A mysterious federal intelligence centre is back in the business of warehousing telecommunications trails that have been covertly captured in Canada.
This is because the legal issues with the Operational Data Analysis Centre have been mostly fixed, according to the Canadian Security Intelligence Service.
News of this development comes six months after the Federal Court of Canada made headlines for challenging CSIS's credibility and outing ODAC by declaring aspects of its data-mining operations illegal.
"As of March, 2017, CSIS has implemented new retention practices for information," Tahera Mufti, a CSIS spokeswoman, said in an e-mail to The Globe and Mail.
These fixes should pass muster with judges, she said, thus "allowing ODAC to recommence its analysis" of once-contentious data. Such programs are "vital to the service's national-security investigations," she added.
ODAC, once a highly obscure entity, burst into public's attention last fall, arriving as it did with a convoluted lexicon, a fraught legal environment and ample political baggage.
The Globe reported Wednesday that when the initiative was launched in 2006, CSIS gave its then-minister a high-level overview in a 2 1/2-page memo. He was assured that ODAC was lawful, necessary and that the spy service would soon brief the Federal Court of Canada about it.
Ten years later, the 14 judges at that court who review intelligence-agency wiretaps lamented that CSIS had never once volunteered any details about ODAC to them.
Instead, they learned about the centre a decade late, through a reference written in a public report to Parliament. Four hearings with CSIS officials and nearly all of the designated intelligence judges followed.
Complaining CSIS had not been frank with the court, the judges ruled that one of several pools of data warehoused within ODAC was unlawful.
In course of its routine eavesdropping campaigns sanctioned by the court against targeted individuals, CSIS had started drawing distinctions about the kinds of communications it captured. Communications contents (spoken and written words) were treated differently than the communications metadata (such as logs of dialled phone number and Internet activity).
When ODAC was launched, CSIS used it to warehouse all acquired metadata regardless of where it came from. The pool became a mix of data relating to bona fide targets of CSIS, and also people who just happened to be in proximity to, or in communication with, targets of CSIS.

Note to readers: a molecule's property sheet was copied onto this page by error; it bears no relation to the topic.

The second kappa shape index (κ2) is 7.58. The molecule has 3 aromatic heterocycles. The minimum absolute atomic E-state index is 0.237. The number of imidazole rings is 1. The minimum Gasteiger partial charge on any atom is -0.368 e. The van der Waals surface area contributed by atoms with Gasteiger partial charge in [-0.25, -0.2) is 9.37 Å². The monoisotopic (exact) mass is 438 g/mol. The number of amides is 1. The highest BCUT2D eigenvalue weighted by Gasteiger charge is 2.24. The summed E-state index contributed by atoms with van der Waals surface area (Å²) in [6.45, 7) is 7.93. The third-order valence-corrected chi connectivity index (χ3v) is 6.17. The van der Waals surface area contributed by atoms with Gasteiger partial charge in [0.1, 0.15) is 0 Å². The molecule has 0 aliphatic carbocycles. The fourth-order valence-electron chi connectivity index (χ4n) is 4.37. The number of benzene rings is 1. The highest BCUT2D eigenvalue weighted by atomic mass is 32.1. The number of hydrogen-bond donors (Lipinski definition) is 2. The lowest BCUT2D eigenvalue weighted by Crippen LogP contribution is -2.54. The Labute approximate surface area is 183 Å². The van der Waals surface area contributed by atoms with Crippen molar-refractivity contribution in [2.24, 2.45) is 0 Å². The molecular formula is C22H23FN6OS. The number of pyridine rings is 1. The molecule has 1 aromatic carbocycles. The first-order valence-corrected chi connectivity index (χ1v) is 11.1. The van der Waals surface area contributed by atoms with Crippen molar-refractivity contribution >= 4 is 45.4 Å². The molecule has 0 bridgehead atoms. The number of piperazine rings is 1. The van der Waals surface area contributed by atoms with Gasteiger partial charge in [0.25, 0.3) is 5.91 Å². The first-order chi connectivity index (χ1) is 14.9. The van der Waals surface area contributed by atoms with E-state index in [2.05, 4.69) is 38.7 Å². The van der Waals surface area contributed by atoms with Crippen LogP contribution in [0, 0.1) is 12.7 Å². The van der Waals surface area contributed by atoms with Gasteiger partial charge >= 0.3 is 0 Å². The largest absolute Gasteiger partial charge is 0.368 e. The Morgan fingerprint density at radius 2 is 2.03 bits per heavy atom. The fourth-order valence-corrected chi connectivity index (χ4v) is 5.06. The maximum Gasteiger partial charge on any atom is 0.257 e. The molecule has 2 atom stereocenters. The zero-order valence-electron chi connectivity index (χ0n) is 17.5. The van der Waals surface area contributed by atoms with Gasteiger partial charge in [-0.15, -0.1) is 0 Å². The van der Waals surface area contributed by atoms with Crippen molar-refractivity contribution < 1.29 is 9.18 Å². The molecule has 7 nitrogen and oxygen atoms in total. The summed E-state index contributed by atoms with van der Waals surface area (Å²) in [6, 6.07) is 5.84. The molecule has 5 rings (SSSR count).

The Federal Court was never apprised about the CSIS distinctions between captured contents and captured metadata, nor how intelligence agencies globally were increasingly gravitating from the former to the latter.
When they did get a chance to ruminate on all this, the judges ruled that it was a major violation of privacy and intelligence laws for CSIS to keep metadata relating to people known to be innocent. They ordered CSIS to quarantine this problematic pool from ODAC's other holdings. (And nothing specific about these other pools of data has ever been revealed.)
The data analysis at ODAC never stopped, but following the Federal Court ruling, it got more complicated. CSIS returned to feeding new metadata into ODAC this month under the new rules, even as the problematic past pool of metadata remains off limits.
"ODAC's historical metadata holdings will remain fenced off, and unavailable for use, until a final decision regarding their disposition is made," Ms. Mufti said.
The fact that the court ordered the data quarantined, but not destroyed, may even signal potential legislative change.
While Federal Court judges and Public Safety Minister Ralph Goodale have expressed frustration with CSIS over the ODAC imbroglio, they also expressed they believe that CSIS data analytics may work well. They have suggested that if the CSIS Act were amended, it could give federal intelligence analyst more data to work with.
"As you will know, [the Federal Court's Justice Simon Noël] himself commented on the fact that the legislation might be needing an update," Mr. Goodale said at a Parliamentary committee in December. "Since it was written at a time when the fax machine would have been considered groundbreaking technology."
Mr. Goodale then added that "he raised the question of whether or not the legislation itself needed an upgrade and a modernization. We will consider all of the factors that are relevant in these circumstances."